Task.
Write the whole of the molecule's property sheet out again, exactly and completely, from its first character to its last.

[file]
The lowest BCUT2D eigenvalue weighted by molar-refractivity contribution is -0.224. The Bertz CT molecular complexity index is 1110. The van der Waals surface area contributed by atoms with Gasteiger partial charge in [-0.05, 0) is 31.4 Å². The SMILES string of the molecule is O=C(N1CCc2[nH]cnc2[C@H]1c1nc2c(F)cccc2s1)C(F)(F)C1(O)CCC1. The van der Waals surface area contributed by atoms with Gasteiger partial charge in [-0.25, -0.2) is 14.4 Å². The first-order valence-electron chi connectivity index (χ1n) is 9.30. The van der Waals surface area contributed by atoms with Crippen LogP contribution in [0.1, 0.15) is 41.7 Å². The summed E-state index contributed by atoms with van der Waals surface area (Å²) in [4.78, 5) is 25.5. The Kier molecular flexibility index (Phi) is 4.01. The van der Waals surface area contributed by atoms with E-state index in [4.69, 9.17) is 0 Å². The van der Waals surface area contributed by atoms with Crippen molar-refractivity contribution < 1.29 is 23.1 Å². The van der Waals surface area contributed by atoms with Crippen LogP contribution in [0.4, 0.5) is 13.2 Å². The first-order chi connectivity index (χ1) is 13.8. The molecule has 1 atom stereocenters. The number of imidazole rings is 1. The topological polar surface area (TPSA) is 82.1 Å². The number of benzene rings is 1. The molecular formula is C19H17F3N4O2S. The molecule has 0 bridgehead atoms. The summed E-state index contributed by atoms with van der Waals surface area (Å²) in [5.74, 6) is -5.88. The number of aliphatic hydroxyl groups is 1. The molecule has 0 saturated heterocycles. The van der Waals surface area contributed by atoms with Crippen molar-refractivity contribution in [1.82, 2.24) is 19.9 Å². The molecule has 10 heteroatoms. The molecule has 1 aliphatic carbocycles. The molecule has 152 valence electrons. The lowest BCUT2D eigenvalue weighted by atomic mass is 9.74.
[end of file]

The lowest BCUT2D eigenvalue weighted by molar-refractivity contribution is -0.224. The Bertz CT molecular complexity index is 1110. The van der Waals surface area contributed by atoms with Gasteiger partial charge in [-0.05, 0) is 31.4 Å². The SMILES string of the molecule is O=C(N1CCc2[nH]cnc2[C@H]1c1nc2c(F)cccc2s1)C(F)(F)C1(O)CCC1. The van der Waals surface area contributed by atoms with Gasteiger partial charge in [-0.25, -0.2) is 14.4 Å². The first-order valence-electron chi connectivity index (χ1n) is 9.30. The van der Waals surface area contributed by atoms with Crippen LogP contribution in [0.1, 0.15) is 41.7 Å². The summed E-state index contributed by atoms with van der Waals surface area (Å²) in [4.78, 5) is 25.5. The Kier molecular flexibility index (Phi) is 4.01. The van der Waals surface area contributed by atoms with E-state index in [4.69, 9.17) is 0 Å². The van der Waals surface area contributed by atoms with Crippen molar-refractivity contribution < 1.29 is 23.1 Å². The van der Waals surface area contributed by atoms with Crippen LogP contribution in [0.4, 0.5) is 13.2 Å². The first-order chi connectivity index (χ1) is 13.8. The molecule has 1 atom stereocenters. The number of imidazole rings is 1. The topological polar surface area (TPSA) is 82.1 Å². The number of benzene rings is 1. The molecular formula is C19H17F3N4O2S. The molecule has 0 bridgehead atoms. The summed E-state index contributed by atoms with van der Waals surface area (Å²) in [5.74, 6) is -5.88. The number of aliphatic hydroxyl groups is 1. The molecule has 0 saturated heterocycles. The van der Waals surface area contributed by atoms with Crippen molar-refractivity contribution in [1.82, 2.24) is 19.9 Å². The molecule has 10 heteroatoms. The molecule has 1 aliphatic carbocycles. The molecule has 152 valence electrons. The lowest BCUT2D eigenvalue weighted by atomic mass is 9.74.